What started 50 years ago on a plot of cattle-stripped land has grown into the only tropical cloud forest in the United States with over 100 species of bamboo, gigantic tree ferns, and many rare and endangered species affording visitors an opportunity to learn firsthand about the value of conservation
As I drive up the windy road, high above the white-sand beaches and black lava fields of the Kona coastline into an area covered by ‘Ōhi‘a trees and lush rainforest, I am struck by how ecologically diverse the island of Hawai’i truly is. As the largest inhabited island of the Hawaiian archipelago, the island of Hawai’i has almost every subclimate zone on the planet altogether in one relatively small place.
At the entrance of the 70-acre Kona Cloud Forest Sanctuary, a white-haired, eighty-ish-looking man is greeting visitors. Wearing a sweatshirt that reads “May the forest be with you” Norman Bezona’s smile spreads ear to ear, crinkling the deep creases along the corners of his eyes. He can hardly wait to tell us the story behind this unique forest. It is one of 736 known tropical cloud forests in the world and the only one in the United States except for the El Yunque National Forest located in the U.S. Territory of Puerto Rico.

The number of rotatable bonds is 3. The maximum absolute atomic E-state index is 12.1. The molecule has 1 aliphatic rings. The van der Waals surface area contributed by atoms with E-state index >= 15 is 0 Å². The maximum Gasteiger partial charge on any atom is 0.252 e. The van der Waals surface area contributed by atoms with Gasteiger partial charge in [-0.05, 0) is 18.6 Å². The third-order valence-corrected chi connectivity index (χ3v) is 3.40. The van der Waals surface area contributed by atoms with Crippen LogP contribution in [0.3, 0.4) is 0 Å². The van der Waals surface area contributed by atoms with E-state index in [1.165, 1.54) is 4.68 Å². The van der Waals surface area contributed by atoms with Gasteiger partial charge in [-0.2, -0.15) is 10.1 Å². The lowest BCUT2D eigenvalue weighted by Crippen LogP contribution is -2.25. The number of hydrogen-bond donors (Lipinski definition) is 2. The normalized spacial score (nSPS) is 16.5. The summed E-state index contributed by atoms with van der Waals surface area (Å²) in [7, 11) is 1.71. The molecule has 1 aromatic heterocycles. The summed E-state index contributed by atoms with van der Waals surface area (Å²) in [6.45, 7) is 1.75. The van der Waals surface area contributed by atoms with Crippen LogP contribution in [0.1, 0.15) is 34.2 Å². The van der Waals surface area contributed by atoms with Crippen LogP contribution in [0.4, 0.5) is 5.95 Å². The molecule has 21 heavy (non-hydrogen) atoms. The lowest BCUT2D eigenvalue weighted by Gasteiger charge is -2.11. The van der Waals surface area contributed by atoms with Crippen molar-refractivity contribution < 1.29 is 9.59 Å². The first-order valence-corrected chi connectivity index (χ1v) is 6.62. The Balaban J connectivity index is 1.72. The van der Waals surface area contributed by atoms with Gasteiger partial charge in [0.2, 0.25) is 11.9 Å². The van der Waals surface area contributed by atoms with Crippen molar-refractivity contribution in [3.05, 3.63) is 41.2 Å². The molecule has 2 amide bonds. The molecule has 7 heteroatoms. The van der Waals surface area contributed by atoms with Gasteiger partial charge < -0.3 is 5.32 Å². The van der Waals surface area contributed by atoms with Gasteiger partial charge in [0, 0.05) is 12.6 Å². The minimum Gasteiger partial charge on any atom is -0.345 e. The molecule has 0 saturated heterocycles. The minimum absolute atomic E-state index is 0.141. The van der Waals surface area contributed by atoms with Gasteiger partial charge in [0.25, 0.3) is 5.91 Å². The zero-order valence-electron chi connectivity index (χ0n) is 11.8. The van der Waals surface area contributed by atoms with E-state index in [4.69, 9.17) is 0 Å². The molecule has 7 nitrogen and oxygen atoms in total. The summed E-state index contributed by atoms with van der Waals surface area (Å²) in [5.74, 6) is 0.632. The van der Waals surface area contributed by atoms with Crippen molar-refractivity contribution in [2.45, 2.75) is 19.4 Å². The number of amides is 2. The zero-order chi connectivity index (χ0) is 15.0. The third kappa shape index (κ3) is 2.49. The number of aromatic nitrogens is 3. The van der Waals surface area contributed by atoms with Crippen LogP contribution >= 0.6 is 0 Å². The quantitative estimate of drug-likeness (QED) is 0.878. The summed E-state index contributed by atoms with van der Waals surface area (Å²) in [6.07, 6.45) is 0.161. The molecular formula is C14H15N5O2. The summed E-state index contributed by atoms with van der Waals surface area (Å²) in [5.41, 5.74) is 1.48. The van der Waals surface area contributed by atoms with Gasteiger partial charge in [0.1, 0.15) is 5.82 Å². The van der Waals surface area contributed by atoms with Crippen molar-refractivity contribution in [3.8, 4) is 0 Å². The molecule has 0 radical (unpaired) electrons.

Our small group of ten visitors follows Norman inside the entrance, stepping into a magical oasis of peace and tranquility. Statues reminiscent of Bali line the property. Norman informs us that Bali is one of his favorite places on earth, except for of course the island of Hawai’i. We sit on a wooden balcony overlooking the vast depths of the forest while Norman pulls up a chair, readying himself to start our first lesson.
“Does anyone know the difference between a tropical rainforest and a tropical cloud forest?” Norman asks the group.
One blond-haired, pig-tailed girl eagerly raises her hand and replies: “It rains a lot in a rainforest while a cloud forest feels like being in the middle of the clouds“.